Now, to my friends and people who know me, it’s no secret that my favourite Doctor is the Tenth, magnificently played by the dashing David Tennant.
I’ve always loved Doctor Who, ever since it’s revival in 2005 when a 8 year old me came downstairs on a Saturday night to find my Dad browsing the TV guide and exclaiming ‘oh look, they’ve brought back Doctor Who’. That is a moment that I will never forget.
Now, in that revival the Doctor was played Christopher Eccleston and I adored that version of the Doctor and when Chris left I thought no one would be able to fill those shoes. David quickly proved me wrong.
His first appearance was on Christmas 2005 and despite being his first episode, he was only really the Doctor right at the very end (literally the last 20 minutes) where he wakes up from a regeneration-induced coma to save the human race from being in slaved by the terrifying Sycorax. The Doctor saved the world on top of a spaceship on Christmas day in pyjamas and a dressing gown with nothing but a sword and a tangerine. I was smitten.
Ever since that episode David just got better and better. He broke my heart in Doomsday when he had to say goodbye to then companion Rose Tyler (played by Billie Piper) when she was trapped in a Parallel Earth after choosing to stay with the Doctor, I’m not ashamed to admit I cried. With the Doctor able to have a few minutes to say good-bye to Rose – seemingly forever – the scene was filled to the brim with sadness and distress for both characters and viewers. The scene ended with Rose confessing her love for the Doctor and his lines etched in my memory “And I suppose, If it’s my last chance to say it, Rose Tyler…..” and then he was gone, the good-bye ended before he could finish. I was in tears.
And that was just his debut season….
David’s second season (season 3 of the show) was slightly more lighthearted with Martha Jones becoming the next companion (played by Freema Agyeman). A few great scenes and episodes stand out for me from this season because of David.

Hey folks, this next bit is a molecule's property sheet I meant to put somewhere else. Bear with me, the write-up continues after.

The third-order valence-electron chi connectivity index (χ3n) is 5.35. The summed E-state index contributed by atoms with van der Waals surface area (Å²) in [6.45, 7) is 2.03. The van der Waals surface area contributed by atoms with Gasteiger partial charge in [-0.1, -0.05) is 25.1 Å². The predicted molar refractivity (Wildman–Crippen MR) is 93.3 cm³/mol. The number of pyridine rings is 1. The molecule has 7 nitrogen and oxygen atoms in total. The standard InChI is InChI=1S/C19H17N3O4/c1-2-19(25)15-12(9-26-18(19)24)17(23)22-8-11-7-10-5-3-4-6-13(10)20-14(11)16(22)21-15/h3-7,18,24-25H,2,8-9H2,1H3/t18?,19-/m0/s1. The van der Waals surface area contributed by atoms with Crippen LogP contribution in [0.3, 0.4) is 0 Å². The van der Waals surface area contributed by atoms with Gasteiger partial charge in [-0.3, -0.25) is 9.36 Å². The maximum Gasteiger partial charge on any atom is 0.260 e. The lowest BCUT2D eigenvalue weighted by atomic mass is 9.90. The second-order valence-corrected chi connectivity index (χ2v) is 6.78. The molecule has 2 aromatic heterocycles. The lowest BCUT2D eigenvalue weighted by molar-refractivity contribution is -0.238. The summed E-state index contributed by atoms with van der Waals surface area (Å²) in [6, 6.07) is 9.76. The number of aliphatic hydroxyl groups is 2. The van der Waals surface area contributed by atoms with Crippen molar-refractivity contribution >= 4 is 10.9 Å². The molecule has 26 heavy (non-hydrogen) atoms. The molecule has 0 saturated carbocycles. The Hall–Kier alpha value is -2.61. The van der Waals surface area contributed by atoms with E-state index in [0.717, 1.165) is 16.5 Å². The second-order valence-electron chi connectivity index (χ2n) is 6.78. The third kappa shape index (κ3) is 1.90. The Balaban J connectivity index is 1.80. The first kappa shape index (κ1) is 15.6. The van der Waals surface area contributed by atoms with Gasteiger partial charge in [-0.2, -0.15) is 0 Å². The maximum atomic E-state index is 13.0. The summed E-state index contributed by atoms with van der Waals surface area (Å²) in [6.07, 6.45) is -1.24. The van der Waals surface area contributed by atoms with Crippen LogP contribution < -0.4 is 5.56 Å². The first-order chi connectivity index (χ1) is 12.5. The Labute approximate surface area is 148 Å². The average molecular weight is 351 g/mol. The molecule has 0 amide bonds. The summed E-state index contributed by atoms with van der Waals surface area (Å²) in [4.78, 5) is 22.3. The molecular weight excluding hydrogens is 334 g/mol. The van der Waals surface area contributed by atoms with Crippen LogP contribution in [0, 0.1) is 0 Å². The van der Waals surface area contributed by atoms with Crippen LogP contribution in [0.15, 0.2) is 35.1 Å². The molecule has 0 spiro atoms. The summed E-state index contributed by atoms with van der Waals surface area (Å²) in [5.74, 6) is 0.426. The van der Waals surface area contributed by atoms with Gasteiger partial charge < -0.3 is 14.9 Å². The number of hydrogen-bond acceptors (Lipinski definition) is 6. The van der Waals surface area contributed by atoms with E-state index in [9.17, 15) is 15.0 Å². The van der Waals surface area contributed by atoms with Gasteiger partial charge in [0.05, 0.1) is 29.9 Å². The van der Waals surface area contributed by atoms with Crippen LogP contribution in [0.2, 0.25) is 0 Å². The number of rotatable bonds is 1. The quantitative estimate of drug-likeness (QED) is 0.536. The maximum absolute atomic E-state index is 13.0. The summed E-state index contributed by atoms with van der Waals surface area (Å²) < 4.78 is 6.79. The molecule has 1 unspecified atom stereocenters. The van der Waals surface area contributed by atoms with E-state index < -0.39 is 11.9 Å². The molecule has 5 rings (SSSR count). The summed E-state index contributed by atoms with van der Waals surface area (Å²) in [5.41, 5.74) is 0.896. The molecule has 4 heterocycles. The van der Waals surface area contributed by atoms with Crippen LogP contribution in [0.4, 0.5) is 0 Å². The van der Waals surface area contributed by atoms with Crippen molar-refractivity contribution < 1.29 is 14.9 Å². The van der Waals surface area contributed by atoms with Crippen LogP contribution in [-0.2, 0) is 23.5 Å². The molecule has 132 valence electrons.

The first one is during The Family of Blood. In this episode the Doctor had to turn himself Human in order to hide him and Martha in 1913 England. Towards the end of this episode the human Doctor – John Smith – has to make the choice to become the Doctor again, knowing full well that John Smith will no longer exist. The acting skill of David is shown as he switches between the helpless and weak John Smith to the powering and intelligent Doctor.
The second moment of this season is shown in Last of the Time Lords. At the climax of this episode The Master, played by John Simm, is shot by his wife after being defeated by the Doctor. Dying in his arms the Doctor weeps over his fallen friend and foe. In this scene David shows pure emotion that will only be replicated once more as Davids term as the Doctor.
Now, I’m gunna skip over Davids third series as the Doctor – and his specials in his 4th year – not because there’s no good acting in it, there’s plenty of amazing moments (have a look at Voyage of the Dammed, Fires of Pompeii and The Doctors Daughter for prime examples) but because this post is getting quite long and there’s one scene I really want to talk about.
Now. This is by far my favourite and the most heartbreaking of all of Davids scenes in Doctor Who and every time it makes me well-up and bring me to the verge of tears. Yes. I’m talking about one of Davids final scenes as the Doctor in The End of Time: Part 2.
In this scene the Doctor realises that he cannot cheat death and that he must regenerate and during his realisation his sadness, regret and anger all come flooding out and David puts on a show that is sure to have been the reason as to why he won the role of a villain in Marvels Jessica Jones (currently on Netflix, and I’m watching as I type). The pure emotion of this scene cannot be conveyed by gifs so I’ll add a link to a YouTube clip for you all to watch below this line:
David beautifully shows the struggles the Doctor has to go through and how he could never put his own life before the life of an innocent no matter how much he wants it, or no matter how much he believes he deserves it.
A beautiful end to a beautiful Doctor.